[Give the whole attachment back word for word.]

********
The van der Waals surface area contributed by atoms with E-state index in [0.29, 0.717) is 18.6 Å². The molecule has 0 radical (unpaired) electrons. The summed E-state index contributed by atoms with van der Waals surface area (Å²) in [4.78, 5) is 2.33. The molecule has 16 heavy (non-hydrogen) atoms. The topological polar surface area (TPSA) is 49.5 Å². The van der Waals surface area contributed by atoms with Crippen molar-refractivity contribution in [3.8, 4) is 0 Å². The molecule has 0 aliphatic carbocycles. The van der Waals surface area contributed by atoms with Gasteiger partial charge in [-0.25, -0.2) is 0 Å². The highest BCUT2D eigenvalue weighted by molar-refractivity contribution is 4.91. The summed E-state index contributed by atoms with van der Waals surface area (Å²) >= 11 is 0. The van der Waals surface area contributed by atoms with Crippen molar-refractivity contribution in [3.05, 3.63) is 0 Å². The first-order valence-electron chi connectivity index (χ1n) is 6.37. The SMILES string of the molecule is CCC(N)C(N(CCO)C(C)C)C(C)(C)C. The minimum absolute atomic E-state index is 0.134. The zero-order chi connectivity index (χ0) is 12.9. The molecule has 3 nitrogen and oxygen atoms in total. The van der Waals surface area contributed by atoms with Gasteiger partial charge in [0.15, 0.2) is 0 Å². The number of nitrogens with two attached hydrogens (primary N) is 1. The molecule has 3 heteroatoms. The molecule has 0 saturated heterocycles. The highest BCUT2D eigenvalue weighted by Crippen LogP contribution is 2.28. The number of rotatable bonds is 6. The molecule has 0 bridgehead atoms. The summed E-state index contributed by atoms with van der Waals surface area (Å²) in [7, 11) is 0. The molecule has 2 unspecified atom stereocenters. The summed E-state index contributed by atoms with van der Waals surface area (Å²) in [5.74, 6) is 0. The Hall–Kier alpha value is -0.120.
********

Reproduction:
The van der Waals surface area contributed by atoms with E-state index in [0.29, 0.717) is 18.6 Å². The molecule has 0 radical (unpaired) electrons. The summed E-state index contributed by atoms with van der Waals surface area (Å²) in [4.78, 5) is 2.33. The molecule has 16 heavy (non-hydrogen) atoms. The topological polar surface area (TPSA) is 49.5 Å². The van der Waals surface area contributed by atoms with Crippen molar-refractivity contribution in [3.8, 4) is 0 Å². The molecule has 0 aliphatic carbocycles. The van der Waals surface area contributed by atoms with Gasteiger partial charge in [-0.25, -0.2) is 0 Å². The highest BCUT2D eigenvalue weighted by molar-refractivity contribution is 4.91. The summed E-state index contributed by atoms with van der Waals surface area (Å²) >= 11 is 0. The van der Waals surface area contributed by atoms with Crippen molar-refractivity contribution in [3.05, 3.63) is 0 Å². The first-order valence-electron chi connectivity index (χ1n) is 6.37. The SMILES string of the molecule is CCC(N)C(N(CCO)C(C)C)C(C)(C)C. The minimum absolute atomic E-state index is 0.134. The zero-order chi connectivity index (χ0) is 12.9. The molecule has 3 nitrogen and oxygen atoms in total. The van der Waals surface area contributed by atoms with Gasteiger partial charge in [0.15, 0.2) is 0 Å². The number of nitrogens with two attached hydrogens (primary N) is 1. The molecule has 3 heteroatoms. The molecule has 0 saturated heterocycles. The highest BCUT2D eigenvalue weighted by Crippen LogP contribution is 2.28. The number of rotatable bonds is 6. The molecule has 0 bridgehead atoms. The summed E-state index contributed by atoms with van der Waals surface area (Å²) in [7, 11) is 0. The molecule has 2 unspecified atom stereocenters. The summed E-state index contributed by atoms with van der Waals surface area (Å²) in [5.74, 6) is 0. The Hall–Kier alpha value is -0.120.